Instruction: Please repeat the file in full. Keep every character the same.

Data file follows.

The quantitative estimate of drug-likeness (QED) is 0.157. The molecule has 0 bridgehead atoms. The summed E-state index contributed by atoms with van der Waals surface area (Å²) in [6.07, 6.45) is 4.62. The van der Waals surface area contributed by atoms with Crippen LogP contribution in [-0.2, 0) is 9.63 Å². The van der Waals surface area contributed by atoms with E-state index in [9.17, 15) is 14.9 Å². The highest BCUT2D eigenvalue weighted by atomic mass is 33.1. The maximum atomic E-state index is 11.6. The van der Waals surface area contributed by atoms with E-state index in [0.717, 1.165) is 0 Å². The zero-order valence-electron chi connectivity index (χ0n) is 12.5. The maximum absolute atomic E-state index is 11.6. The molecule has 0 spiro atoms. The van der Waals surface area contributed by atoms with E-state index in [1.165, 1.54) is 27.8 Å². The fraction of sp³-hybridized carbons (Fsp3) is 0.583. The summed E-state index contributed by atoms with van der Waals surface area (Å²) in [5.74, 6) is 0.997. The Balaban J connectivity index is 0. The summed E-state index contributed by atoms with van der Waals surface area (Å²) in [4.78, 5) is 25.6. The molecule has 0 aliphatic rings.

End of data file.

The quantitative estimate of drug-likeness (QED) is 0.157. The molecule has 0 bridgehead atoms. The summed E-state index contributed by atoms with van der Waals surface area (Å²) in [6.07, 6.45) is 4.62. The van der Waals surface area contributed by atoms with Crippen LogP contribution in [-0.2, 0) is 9.63 Å². The van der Waals surface area contributed by atoms with E-state index in [9.17, 15) is 14.9 Å². The highest BCUT2D eigenvalue weighted by atomic mass is 33.1. The maximum atomic E-state index is 11.6. The van der Waals surface area contributed by atoms with E-state index in [0.717, 1.165) is 0 Å². The zero-order valence-electron chi connectivity index (χ0n) is 12.5. The maximum absolute atomic E-state index is 11.6. The molecule has 0 spiro atoms. The van der Waals surface area contributed by atoms with E-state index in [1.165, 1.54) is 27.8 Å². The fraction of sp³-hybridized carbons (Fsp3) is 0.583. The summed E-state index contributed by atoms with van der Waals surface area (Å²) in [5.74, 6) is 0.997. The Balaban J connectivity index is 0. The summed E-state index contributed by atoms with van der Waals surface area (Å²) in [4.78, 5) is 25.6. The molecule has 0 aliphatic rings.